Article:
City Cast

Meet the Artist Duo Behind “Pockets of Light”

Brittany Valentine
Brittany Valentine
Posted on August 2
butterfly and flowers art piece made of plastic

“Pockets Of Light” uses trash to highlight the beauty of nature. (Photo courtesy of Eric the Puzzler.)

Eric the Puzzler and Julia Woodard recently unveiled “Pockets of Light,” a series of sculptures stretching along the Delaware River waterfront from Pier 68 to Race Street Pier. The sculptures represent the area’s natural elements, and are made from trash and plastic. Visitors can explore the art further through interactive puzzles and a scavenger hunt.

How did you come up with the puzzles for the “Pockets Of Light” scavenger hunt?

Eric: “My goal is always to help people explore the built or natural environment. As I find pieces that might work well together, I slowly compile an appropriate puzzle structure for them. I try to imbue each puzzle with some sense of meaning. It takes a lot of tweaking to achieve something that feels serendipitous to participants, but it’s so worth it to give people something that only makes sense when they start observing the world around them.”

What’s the intention behind using trash as art to highlight nature?

Julie: “We saw this as an opportunity to take on the issue of plastic pollution and its impact on the natural world. Visually, this is a subversive message, as I’ve worked hard to make trash look beautiful, to mimic nature. The art of transforming post-consumer materials into something beautiful that brings people joy and also extends the life of materials feels meaningful.”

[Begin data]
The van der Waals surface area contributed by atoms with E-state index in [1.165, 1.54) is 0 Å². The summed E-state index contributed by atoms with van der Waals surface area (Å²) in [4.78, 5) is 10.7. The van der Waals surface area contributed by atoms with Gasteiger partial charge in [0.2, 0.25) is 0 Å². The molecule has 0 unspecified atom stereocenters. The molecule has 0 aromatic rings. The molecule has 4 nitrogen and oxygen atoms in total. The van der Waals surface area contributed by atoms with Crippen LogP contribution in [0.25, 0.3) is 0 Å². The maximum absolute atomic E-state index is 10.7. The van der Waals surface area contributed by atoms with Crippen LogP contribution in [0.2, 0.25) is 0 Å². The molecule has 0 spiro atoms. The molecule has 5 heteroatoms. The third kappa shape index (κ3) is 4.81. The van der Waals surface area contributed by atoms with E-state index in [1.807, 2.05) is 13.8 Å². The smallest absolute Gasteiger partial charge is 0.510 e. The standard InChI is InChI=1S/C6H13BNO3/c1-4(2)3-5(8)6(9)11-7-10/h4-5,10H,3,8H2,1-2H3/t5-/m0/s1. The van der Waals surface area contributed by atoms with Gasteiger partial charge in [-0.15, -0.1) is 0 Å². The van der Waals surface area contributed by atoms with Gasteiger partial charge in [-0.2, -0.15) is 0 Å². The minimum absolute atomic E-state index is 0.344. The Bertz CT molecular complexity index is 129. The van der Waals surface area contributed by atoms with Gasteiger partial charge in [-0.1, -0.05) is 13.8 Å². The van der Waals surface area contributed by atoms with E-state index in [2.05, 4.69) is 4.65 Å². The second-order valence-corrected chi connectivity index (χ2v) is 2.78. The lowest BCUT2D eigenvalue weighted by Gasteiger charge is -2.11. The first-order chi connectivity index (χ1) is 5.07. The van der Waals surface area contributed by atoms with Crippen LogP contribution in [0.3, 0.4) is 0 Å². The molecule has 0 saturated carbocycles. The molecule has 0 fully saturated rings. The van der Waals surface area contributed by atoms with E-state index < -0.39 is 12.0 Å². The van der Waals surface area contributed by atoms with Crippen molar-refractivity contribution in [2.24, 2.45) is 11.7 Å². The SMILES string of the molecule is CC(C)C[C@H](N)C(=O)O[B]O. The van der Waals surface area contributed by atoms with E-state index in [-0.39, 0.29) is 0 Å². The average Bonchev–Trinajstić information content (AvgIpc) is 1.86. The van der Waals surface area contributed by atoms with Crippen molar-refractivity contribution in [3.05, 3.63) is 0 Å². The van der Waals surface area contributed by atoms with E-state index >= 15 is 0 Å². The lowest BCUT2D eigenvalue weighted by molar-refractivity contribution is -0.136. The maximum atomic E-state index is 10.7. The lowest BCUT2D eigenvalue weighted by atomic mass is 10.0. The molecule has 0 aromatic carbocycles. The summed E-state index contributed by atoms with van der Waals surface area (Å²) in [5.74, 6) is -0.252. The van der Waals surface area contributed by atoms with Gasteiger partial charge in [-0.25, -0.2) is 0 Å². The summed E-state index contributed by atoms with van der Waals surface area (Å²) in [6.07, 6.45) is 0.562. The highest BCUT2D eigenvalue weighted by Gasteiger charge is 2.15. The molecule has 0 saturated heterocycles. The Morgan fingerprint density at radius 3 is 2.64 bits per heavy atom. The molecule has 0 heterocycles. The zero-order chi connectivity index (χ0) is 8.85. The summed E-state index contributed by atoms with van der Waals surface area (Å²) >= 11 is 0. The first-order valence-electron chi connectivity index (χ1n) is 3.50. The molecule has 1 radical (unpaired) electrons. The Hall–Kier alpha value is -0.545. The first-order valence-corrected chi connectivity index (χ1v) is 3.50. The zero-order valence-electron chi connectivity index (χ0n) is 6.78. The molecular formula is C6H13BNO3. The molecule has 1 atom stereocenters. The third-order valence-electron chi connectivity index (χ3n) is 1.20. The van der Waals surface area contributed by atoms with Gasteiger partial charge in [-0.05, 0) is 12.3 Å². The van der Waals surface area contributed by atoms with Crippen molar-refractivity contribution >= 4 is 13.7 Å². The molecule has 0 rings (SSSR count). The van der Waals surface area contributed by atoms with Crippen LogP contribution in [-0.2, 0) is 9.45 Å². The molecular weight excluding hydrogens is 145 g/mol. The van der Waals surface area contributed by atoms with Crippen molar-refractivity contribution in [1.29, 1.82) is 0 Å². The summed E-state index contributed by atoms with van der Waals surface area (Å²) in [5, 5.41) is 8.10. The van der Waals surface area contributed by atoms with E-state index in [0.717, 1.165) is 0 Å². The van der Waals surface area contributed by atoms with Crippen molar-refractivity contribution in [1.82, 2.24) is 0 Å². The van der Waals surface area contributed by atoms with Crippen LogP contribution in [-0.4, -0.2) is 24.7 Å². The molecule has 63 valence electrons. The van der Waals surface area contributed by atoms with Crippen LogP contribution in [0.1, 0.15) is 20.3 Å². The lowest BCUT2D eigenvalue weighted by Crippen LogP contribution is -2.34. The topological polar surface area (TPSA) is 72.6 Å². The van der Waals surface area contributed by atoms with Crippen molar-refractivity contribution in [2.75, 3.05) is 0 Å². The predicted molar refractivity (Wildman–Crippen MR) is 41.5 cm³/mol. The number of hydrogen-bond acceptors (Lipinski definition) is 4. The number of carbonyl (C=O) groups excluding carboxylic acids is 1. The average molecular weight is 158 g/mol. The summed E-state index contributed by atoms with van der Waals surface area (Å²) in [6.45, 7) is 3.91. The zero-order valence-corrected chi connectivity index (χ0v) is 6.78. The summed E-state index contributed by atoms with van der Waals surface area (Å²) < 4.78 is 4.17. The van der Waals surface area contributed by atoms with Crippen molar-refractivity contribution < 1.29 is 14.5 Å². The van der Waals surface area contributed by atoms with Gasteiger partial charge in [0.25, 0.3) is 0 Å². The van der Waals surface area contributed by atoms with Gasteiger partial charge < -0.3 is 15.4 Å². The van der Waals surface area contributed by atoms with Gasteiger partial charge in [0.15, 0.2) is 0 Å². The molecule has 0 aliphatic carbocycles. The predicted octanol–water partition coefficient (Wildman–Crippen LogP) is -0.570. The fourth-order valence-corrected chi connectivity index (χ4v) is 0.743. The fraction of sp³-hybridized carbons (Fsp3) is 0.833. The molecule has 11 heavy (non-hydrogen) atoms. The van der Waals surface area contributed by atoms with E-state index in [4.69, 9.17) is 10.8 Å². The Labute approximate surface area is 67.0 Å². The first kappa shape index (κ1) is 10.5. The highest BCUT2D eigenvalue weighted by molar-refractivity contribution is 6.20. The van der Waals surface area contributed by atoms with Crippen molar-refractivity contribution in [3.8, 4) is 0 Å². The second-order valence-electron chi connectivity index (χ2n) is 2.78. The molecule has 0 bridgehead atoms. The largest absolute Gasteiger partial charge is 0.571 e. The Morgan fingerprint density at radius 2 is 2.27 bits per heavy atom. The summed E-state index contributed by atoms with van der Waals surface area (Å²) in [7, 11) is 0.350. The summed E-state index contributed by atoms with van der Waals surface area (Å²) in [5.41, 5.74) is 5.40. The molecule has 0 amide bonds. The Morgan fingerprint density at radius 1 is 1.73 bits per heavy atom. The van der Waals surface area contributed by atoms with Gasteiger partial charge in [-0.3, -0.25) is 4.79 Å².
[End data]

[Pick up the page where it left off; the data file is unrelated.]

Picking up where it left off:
watery blue and green art piece on the Delaware River waterfront

Eric created engaging puzzles so viewers can interact with the art pieces. (Photo courtesy of Eric the Puzzler.)

How long did it take to complete the installation?

Eric: “I probably spent about 120 hours on bringing this to life. This was a partnership from Day One, so I also planned the overall structure, designed activities, stickers and placards, assisted with installation, and helped promote the project.”

Julie: “The initial dreaming started in January, but I’ve dedicated the last three months to creating this body of work. I spent a few hundred hours at my sewing machine and sitting with a needle and thread, hand-stitching components. The installation process took two days and went pretty smoothly. Now I'm having fun hustling to get the word out and am grateful that there’s been such a warm reception!”

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